As an English major and writer, I’ve always been fascinated by the female literary voices who have come before me. It’s a common critique that academic curriculums are dominated by male authors’ classic works, leaving little room to study the expansive history of women’s literature. Whether it was writing under male pseudonyms or single-handedly birthing the genre of science fiction, women have been shaping the world of literature for centuries.
Women’s literature only reached prominence towards the end of the nineteenth century, following the rise of the women’s suffrage movement and the advancement of women’s education. Although this period turned out more female writers than ever before, we know from the early works of authors like Jane Austen and Mary Shelley that women had been writing groundbreaking books long before that.
If you’re looking to explore more classics by women or simply want to add more awe-inspiring books to your collection, here are five books that deserve a spot on your bookshelf.
1. “Anne of Green Gables” by L.M. Montgomery
Captivating readers for generations, “Anne of Green Gables” follows imaginative orphan Anne Shirley. When an unexpected mishap sends Anne to live with the elderly Matthew and Marilla Cuthbert, they are surprised to find a talkative red-headed girl in the place of the orphan boy whose arrival they were anticipating. Ultimately deciding to allow Anne to stay, the Cuthberts -- and the wider town of Avonlea -- soon find themselves completely charmed by the eccentric girl.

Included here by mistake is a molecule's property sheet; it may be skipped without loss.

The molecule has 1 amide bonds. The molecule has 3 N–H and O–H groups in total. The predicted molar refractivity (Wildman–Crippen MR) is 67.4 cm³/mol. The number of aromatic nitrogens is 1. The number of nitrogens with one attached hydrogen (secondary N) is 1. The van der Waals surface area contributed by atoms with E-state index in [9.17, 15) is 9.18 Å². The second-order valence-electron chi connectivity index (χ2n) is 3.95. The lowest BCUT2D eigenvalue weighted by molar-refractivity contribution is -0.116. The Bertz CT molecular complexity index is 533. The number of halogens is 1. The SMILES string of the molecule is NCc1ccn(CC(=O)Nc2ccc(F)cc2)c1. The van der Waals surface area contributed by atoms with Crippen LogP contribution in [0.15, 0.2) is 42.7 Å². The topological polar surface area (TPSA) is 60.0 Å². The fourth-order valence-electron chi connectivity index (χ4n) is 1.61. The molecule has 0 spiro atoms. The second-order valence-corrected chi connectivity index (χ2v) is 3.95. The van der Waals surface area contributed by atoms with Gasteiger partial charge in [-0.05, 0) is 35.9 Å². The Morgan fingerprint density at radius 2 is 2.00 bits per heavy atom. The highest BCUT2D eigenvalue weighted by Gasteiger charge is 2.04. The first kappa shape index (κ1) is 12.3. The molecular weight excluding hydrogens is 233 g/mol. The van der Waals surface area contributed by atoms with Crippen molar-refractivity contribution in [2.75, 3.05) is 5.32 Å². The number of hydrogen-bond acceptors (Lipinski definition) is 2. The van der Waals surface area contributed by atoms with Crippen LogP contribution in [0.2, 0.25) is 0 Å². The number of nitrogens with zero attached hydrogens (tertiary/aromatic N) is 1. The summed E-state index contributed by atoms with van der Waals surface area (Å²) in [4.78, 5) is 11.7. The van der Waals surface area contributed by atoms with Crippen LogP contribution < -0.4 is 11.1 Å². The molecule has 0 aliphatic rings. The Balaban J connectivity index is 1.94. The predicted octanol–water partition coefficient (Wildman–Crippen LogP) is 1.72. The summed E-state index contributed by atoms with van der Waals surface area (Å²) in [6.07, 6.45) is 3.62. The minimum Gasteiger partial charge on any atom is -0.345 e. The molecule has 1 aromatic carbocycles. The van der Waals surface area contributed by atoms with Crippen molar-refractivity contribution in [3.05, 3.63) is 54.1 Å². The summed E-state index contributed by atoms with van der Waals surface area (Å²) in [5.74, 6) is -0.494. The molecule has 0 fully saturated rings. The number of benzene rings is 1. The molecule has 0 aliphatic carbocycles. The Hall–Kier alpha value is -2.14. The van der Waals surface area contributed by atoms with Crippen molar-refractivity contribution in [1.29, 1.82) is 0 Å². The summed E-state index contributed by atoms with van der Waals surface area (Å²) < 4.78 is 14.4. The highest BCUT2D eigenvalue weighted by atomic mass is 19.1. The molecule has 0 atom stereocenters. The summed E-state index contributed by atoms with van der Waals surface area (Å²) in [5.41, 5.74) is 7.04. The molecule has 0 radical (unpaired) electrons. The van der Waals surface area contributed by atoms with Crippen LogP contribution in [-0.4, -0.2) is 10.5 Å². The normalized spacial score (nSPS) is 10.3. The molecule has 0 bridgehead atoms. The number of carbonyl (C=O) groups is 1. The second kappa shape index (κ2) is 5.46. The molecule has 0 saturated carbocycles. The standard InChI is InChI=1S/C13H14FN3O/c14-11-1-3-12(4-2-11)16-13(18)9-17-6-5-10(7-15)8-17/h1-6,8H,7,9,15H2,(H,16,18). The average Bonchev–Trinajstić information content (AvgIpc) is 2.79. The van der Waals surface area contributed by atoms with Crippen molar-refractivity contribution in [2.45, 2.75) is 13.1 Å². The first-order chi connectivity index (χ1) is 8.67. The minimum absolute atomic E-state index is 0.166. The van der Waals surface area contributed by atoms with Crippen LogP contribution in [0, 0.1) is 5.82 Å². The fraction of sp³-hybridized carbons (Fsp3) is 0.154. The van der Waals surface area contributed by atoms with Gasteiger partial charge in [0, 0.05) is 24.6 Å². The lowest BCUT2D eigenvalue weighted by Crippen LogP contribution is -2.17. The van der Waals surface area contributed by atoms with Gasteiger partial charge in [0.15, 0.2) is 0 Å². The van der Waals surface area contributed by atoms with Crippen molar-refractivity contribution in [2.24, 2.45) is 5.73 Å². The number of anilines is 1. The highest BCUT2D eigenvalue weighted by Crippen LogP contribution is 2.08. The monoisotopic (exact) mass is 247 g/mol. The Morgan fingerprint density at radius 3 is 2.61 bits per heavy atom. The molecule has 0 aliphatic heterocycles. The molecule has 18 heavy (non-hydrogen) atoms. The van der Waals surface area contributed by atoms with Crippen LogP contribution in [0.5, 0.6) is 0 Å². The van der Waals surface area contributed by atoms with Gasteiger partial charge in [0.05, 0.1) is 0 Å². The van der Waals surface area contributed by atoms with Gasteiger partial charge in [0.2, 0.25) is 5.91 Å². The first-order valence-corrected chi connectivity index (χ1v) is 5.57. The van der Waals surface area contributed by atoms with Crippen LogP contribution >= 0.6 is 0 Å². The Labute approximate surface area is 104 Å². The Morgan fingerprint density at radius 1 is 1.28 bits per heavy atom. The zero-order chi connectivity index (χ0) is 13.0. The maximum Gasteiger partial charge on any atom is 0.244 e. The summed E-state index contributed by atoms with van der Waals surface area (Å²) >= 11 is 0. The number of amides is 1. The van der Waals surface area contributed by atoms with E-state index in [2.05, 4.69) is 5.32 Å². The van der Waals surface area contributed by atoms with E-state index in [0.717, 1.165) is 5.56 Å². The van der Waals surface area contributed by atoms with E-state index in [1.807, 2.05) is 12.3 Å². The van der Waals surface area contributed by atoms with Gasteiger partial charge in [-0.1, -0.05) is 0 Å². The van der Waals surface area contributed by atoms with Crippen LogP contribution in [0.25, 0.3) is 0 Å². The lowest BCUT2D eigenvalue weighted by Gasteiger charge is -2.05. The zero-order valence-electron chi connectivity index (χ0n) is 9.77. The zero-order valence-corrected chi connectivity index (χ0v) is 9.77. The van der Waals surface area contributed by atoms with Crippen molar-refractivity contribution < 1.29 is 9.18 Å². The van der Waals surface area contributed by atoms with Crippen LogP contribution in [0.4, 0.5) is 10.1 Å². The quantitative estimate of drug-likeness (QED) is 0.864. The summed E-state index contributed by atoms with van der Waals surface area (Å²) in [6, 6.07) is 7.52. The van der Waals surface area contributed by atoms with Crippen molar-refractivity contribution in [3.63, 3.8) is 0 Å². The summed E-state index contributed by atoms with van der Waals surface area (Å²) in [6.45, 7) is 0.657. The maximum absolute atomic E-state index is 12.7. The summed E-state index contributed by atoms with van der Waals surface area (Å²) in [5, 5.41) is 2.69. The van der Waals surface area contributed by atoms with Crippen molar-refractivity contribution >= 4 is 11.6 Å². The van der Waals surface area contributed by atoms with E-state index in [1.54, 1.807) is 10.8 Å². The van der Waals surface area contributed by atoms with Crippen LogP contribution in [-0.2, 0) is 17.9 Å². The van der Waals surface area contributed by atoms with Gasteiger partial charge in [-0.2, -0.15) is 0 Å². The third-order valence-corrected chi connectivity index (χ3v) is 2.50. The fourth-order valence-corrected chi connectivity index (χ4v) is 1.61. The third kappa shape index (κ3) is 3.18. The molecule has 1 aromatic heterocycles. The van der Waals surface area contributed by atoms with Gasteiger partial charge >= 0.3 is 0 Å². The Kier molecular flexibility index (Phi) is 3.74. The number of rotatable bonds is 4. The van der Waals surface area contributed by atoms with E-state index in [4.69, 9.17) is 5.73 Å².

2. “Frankenstein” by Mary Shelley
With the publication of her novel “Frankenstein” in 1818, Mary Shelley not only effectively birthed the science fiction genre but also created a monster that would haunt popular media for centuries. The classic novel tells the familiar tale of Victor Frankenstein, a scientist whose quest to create human life spirals into an uncontrollable monster with deadly consequences.
3. “Jane Eyre” by Charlotte Bronte
In this classic coming of age story, once-orphaned Jane Eyre is sent to live in the employ of the mysterious Edward Rochester as a young woman. Despite the aura of secrecy surrounding Rochester, Jane soon finds herself falling in love with him. But a dark secret lurks in the attic of his home and Jane soon discovers that Rochester has been hiding a devastating truth from her.
4. “Little Women” by Louisa May Alcott
Spanning over seven hundred pages, Louisa May Alcott’s “Little Women” follows the lives of the beloved March sisters: Jo, Beth, Meg, and Amy. Chronicling both their childhood and young adult years against the backdrop of the Civil War, “Little Women” is a timeless story about familial love, overcoming domiciliary struggles, and pursuing one’s dreams.
5. “The Outsiders” by S.E. Hinton
S.E. Hinton was only seventeen years old when she wrote what would become an American classic. The novel -- which would go on to be taught in countless school curriculums -- tells the story of Ponyboy, a Greaser from the East Side of town. Ponyboy’s world is divided by the Greasers and their rivals, the Socs, from the wealthier, West Side of town. The conflict between the warring gangs reaches a catalyst when an act of violence prompts a downward spiral of events.
Well, there you have it, collegiettes! I think a Barnes and Noble run might be in order.